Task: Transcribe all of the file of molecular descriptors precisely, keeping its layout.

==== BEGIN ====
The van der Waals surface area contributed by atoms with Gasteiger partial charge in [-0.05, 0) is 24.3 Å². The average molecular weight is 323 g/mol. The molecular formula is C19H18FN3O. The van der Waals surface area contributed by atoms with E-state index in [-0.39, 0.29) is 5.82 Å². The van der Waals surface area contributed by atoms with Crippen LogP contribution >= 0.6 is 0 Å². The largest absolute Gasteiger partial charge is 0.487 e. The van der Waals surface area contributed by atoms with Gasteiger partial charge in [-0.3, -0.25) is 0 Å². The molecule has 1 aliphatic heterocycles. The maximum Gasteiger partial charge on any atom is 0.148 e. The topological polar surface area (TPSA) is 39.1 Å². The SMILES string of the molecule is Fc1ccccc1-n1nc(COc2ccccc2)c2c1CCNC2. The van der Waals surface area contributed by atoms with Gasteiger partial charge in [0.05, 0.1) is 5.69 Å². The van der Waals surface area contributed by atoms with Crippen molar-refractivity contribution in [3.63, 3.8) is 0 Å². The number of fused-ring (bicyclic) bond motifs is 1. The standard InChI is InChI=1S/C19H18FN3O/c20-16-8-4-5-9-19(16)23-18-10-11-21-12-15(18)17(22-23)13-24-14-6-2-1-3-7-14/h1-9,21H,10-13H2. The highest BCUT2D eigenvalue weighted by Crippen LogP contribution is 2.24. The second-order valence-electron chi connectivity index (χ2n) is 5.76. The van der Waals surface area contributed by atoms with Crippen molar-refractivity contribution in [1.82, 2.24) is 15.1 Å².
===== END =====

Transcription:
The van der Waals surface area contributed by atoms with Gasteiger partial charge in [-0.05, 0) is 24.3 Å². The average molecular weight is 323 g/mol. The molecular formula is C19H18FN3O. The van der Waals surface area contributed by atoms with E-state index in [-0.39, 0.29) is 5.82 Å². The van der Waals surface area contributed by atoms with Crippen LogP contribution >= 0.6 is 0 Å². The largest absolute Gasteiger partial charge is 0.487 e. The van der Waals surface area contributed by atoms with Gasteiger partial charge in [-0.3, -0.25) is 0 Å². The molecule has 1 aliphatic heterocycles. The maximum Gasteiger partial charge on any atom is 0.148 e. The topological polar surface area (TPSA) is 39.1 Å². The SMILES string of the molecule is Fc1ccccc1-n1nc(COc2ccccc2)c2c1CCNC2. The van der Waals surface area contributed by atoms with Gasteiger partial charge in [0.05, 0.1) is 5.69 Å². The van der Waals surface area contributed by atoms with Crippen molar-refractivity contribution in [3.63, 3.8) is 0 Å². The number of fused-ring (bicyclic) bond motifs is 1. The standard InChI is InChI=1S/C19H18FN3O/c20-16-8-4-5-9-19(16)23-18-10-11-21-12-15(18)17(22-23)13-24-14-6-2-1-3-7-14/h1-9,21H,10-13H2. The highest BCUT2D eigenvalue weighted by Crippen LogP contribution is 2.24. The second-order valence-electron chi connectivity index (χ2n) is 5.76. The van der Waals surface area contributed by atoms with Crippen molar-refractivity contribution in [1.82, 2.24) is 15.1 Å².